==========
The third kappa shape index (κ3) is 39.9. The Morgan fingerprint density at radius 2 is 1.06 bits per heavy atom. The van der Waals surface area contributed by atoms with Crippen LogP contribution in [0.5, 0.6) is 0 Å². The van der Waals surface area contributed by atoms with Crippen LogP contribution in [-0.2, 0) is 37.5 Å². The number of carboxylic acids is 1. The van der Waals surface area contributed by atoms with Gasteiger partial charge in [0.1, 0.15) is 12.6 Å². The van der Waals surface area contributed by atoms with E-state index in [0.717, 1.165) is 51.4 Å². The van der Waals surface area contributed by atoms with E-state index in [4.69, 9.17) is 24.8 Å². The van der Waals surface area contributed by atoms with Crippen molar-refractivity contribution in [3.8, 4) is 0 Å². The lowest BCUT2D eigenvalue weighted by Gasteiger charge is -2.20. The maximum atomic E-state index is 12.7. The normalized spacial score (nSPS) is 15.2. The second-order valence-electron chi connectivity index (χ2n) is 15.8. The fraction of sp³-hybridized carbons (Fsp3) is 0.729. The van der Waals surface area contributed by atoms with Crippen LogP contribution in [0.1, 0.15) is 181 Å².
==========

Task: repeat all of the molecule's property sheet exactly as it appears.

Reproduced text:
The third kappa shape index (κ3) is 39.9. The Morgan fingerprint density at radius 2 is 1.06 bits per heavy atom. The van der Waals surface area contributed by atoms with Crippen LogP contribution in [0.5, 0.6) is 0 Å². The van der Waals surface area contributed by atoms with Crippen LogP contribution in [-0.2, 0) is 37.5 Å². The number of carboxylic acids is 1. The van der Waals surface area contributed by atoms with Gasteiger partial charge in [0.1, 0.15) is 12.6 Å². The van der Waals surface area contributed by atoms with E-state index in [0.717, 1.165) is 51.4 Å². The van der Waals surface area contributed by atoms with E-state index in [4.69, 9.17) is 24.8 Å². The van der Waals surface area contributed by atoms with Crippen molar-refractivity contribution in [3.8, 4) is 0 Å². The lowest BCUT2D eigenvalue weighted by Gasteiger charge is -2.20. The maximum atomic E-state index is 12.7. The normalized spacial score (nSPS) is 15.2. The second-order valence-electron chi connectivity index (χ2n) is 15.8. The fraction of sp³-hybridized carbons (Fsp3) is 0.729. The van der Waals surface area contributed by atoms with Crippen LogP contribution in [0.1, 0.15) is 181 Å².